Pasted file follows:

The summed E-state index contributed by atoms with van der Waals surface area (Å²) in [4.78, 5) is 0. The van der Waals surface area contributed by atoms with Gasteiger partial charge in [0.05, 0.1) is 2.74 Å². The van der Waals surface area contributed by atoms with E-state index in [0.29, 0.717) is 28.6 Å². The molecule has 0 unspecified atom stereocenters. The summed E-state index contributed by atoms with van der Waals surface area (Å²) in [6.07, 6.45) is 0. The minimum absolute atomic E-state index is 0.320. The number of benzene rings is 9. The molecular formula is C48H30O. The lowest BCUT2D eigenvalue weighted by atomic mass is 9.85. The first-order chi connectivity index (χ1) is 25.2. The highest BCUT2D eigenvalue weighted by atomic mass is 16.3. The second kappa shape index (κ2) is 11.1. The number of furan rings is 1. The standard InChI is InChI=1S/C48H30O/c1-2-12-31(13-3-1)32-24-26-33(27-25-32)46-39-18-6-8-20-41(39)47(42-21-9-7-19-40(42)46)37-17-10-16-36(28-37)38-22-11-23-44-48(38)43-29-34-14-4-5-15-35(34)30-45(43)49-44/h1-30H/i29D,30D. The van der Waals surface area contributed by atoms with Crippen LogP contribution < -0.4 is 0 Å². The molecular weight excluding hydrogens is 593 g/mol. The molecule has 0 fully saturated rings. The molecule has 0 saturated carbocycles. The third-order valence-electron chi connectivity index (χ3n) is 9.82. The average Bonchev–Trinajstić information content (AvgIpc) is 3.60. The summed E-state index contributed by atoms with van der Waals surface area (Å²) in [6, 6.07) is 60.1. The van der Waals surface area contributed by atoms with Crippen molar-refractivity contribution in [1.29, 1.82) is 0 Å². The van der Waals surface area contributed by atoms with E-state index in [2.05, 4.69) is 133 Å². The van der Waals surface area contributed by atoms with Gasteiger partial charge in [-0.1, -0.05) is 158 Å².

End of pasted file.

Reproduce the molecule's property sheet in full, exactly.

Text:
The summed E-state index contributed by atoms with van der Waals surface area (Å²) in [4.78, 5) is 0. The van der Waals surface area contributed by atoms with Gasteiger partial charge in [0.05, 0.1) is 2.74 Å². The van der Waals surface area contributed by atoms with E-state index in [0.29, 0.717) is 28.6 Å². The molecule has 0 unspecified atom stereocenters. The summed E-state index contributed by atoms with van der Waals surface area (Å²) in [6.07, 6.45) is 0. The minimum absolute atomic E-state index is 0.320. The number of benzene rings is 9. The molecular formula is C48H30O. The lowest BCUT2D eigenvalue weighted by atomic mass is 9.85. The first-order chi connectivity index (χ1) is 25.2. The highest BCUT2D eigenvalue weighted by atomic mass is 16.3. The second kappa shape index (κ2) is 11.1. The number of furan rings is 1. The standard InChI is InChI=1S/C48H30O/c1-2-12-31(13-3-1)32-24-26-33(27-25-32)46-39-18-6-8-20-41(39)47(42-21-9-7-19-40(42)46)37-17-10-16-36(28-37)38-22-11-23-44-48(38)43-29-34-14-4-5-15-35(34)30-45(43)49-44/h1-30H/i29D,30D. The van der Waals surface area contributed by atoms with Crippen LogP contribution < -0.4 is 0 Å². The molecular weight excluding hydrogens is 593 g/mol. The molecule has 0 fully saturated rings. The molecule has 0 saturated carbocycles. The third-order valence-electron chi connectivity index (χ3n) is 9.82. The average Bonchev–Trinajstić information content (AvgIpc) is 3.60. The summed E-state index contributed by atoms with van der Waals surface area (Å²) in [6, 6.07) is 60.1. The van der Waals surface area contributed by atoms with Crippen molar-refractivity contribution in [1.29, 1.82) is 0 Å². The van der Waals surface area contributed by atoms with E-state index in [2.05, 4.69) is 133 Å². The van der Waals surface area contributed by atoms with Gasteiger partial charge in [-0.1, -0.05) is 158 Å².